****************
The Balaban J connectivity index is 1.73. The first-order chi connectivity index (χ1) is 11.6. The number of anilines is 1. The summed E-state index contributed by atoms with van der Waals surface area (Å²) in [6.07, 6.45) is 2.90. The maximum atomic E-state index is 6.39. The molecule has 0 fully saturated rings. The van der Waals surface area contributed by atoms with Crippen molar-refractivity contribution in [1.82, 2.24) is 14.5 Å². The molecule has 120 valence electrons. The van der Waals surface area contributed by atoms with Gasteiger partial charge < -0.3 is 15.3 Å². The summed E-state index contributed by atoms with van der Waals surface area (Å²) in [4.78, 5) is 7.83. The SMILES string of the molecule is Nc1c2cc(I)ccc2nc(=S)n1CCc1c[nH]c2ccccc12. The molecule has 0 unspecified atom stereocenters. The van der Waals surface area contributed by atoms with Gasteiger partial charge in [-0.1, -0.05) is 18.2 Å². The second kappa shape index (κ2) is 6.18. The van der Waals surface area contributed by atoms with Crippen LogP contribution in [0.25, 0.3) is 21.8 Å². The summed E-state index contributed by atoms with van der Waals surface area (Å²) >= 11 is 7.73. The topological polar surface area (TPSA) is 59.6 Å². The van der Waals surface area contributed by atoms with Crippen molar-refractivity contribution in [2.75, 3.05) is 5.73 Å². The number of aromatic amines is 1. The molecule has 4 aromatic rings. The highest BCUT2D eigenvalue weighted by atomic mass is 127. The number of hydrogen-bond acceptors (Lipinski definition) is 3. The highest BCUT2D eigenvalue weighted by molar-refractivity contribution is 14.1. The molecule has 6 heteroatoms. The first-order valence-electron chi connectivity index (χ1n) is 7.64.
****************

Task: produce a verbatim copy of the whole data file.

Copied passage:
The Balaban J connectivity index is 1.73. The first-order chi connectivity index (χ1) is 11.6. The number of anilines is 1. The summed E-state index contributed by atoms with van der Waals surface area (Å²) in [6.07, 6.45) is 2.90. The maximum atomic E-state index is 6.39. The molecule has 0 fully saturated rings. The van der Waals surface area contributed by atoms with Crippen molar-refractivity contribution in [1.82, 2.24) is 14.5 Å². The molecule has 120 valence electrons. The van der Waals surface area contributed by atoms with Gasteiger partial charge < -0.3 is 15.3 Å². The summed E-state index contributed by atoms with van der Waals surface area (Å²) in [4.78, 5) is 7.83. The SMILES string of the molecule is Nc1c2cc(I)ccc2nc(=S)n1CCc1c[nH]c2ccccc12. The molecule has 0 unspecified atom stereocenters. The van der Waals surface area contributed by atoms with Gasteiger partial charge in [-0.1, -0.05) is 18.2 Å². The second kappa shape index (κ2) is 6.18. The van der Waals surface area contributed by atoms with Crippen LogP contribution in [0.25, 0.3) is 21.8 Å². The summed E-state index contributed by atoms with van der Waals surface area (Å²) >= 11 is 7.73. The topological polar surface area (TPSA) is 59.6 Å². The van der Waals surface area contributed by atoms with Crippen molar-refractivity contribution in [2.75, 3.05) is 5.73 Å². The number of aromatic amines is 1. The molecule has 4 aromatic rings. The highest BCUT2D eigenvalue weighted by atomic mass is 127. The number of hydrogen-bond acceptors (Lipinski definition) is 3. The highest BCUT2D eigenvalue weighted by molar-refractivity contribution is 14.1. The molecule has 6 heteroatoms. The first-order valence-electron chi connectivity index (χ1n) is 7.64.